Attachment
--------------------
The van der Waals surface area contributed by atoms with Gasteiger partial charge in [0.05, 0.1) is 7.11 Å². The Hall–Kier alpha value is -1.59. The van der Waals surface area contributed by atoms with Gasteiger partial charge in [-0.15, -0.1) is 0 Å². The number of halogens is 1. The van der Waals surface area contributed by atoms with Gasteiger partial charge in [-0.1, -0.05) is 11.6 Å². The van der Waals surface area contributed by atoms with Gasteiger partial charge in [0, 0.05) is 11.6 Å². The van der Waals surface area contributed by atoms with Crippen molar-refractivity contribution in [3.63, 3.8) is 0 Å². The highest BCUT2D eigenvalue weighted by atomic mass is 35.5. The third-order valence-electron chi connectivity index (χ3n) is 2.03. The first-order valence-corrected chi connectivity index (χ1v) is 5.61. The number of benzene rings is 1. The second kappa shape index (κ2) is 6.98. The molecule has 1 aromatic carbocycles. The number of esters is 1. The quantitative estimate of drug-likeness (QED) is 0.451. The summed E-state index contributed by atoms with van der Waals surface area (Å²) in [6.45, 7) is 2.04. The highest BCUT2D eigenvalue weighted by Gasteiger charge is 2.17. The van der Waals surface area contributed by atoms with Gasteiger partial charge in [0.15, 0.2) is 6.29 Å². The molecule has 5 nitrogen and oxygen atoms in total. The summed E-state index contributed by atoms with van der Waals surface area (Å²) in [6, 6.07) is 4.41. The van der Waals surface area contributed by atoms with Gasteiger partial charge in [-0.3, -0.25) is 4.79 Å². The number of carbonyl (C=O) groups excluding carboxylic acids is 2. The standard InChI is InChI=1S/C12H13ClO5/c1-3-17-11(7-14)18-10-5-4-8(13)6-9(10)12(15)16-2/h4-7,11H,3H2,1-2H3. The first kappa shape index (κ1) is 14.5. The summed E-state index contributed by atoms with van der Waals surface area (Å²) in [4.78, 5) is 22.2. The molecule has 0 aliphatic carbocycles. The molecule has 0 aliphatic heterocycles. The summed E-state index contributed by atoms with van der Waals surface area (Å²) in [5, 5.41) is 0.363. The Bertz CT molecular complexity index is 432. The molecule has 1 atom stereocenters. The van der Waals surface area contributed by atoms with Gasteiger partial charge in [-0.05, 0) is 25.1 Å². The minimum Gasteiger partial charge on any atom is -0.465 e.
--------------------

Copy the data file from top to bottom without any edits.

The van der Waals surface area contributed by atoms with Gasteiger partial charge in [0.05, 0.1) is 7.11 Å². The Hall–Kier alpha value is -1.59. The van der Waals surface area contributed by atoms with Gasteiger partial charge in [-0.15, -0.1) is 0 Å². The number of halogens is 1. The van der Waals surface area contributed by atoms with Gasteiger partial charge in [-0.1, -0.05) is 11.6 Å². The van der Waals surface area contributed by atoms with Gasteiger partial charge in [0, 0.05) is 11.6 Å². The van der Waals surface area contributed by atoms with Crippen molar-refractivity contribution in [3.63, 3.8) is 0 Å². The highest BCUT2D eigenvalue weighted by atomic mass is 35.5. The third-order valence-electron chi connectivity index (χ3n) is 2.03. The first-order valence-corrected chi connectivity index (χ1v) is 5.61. The number of benzene rings is 1. The second kappa shape index (κ2) is 6.98. The molecule has 1 aromatic carbocycles. The number of esters is 1. The quantitative estimate of drug-likeness (QED) is 0.451. The summed E-state index contributed by atoms with van der Waals surface area (Å²) in [6.45, 7) is 2.04. The highest BCUT2D eigenvalue weighted by Gasteiger charge is 2.17. The van der Waals surface area contributed by atoms with Gasteiger partial charge in [0.15, 0.2) is 6.29 Å². The molecule has 5 nitrogen and oxygen atoms in total. The summed E-state index contributed by atoms with van der Waals surface area (Å²) in [6, 6.07) is 4.41. The van der Waals surface area contributed by atoms with Gasteiger partial charge in [-0.3, -0.25) is 4.79 Å². The number of carbonyl (C=O) groups excluding carboxylic acids is 2. The standard InChI is InChI=1S/C12H13ClO5/c1-3-17-11(7-14)18-10-5-4-8(13)6-9(10)12(15)16-2/h4-7,11H,3H2,1-2H3. The first kappa shape index (κ1) is 14.5. The summed E-state index contributed by atoms with van der Waals surface area (Å²) in [4.78, 5) is 22.2. The molecule has 0 aliphatic carbocycles. The molecule has 0 aliphatic heterocycles. The summed E-state index contributed by atoms with van der Waals surface area (Å²) in [5, 5.41) is 0.363. The Bertz CT molecular complexity index is 432. The molecule has 1 atom stereocenters. The van der Waals surface area contributed by atoms with Gasteiger partial charge in [-0.05, 0) is 25.1 Å². The minimum Gasteiger partial charge on any atom is -0.465 e.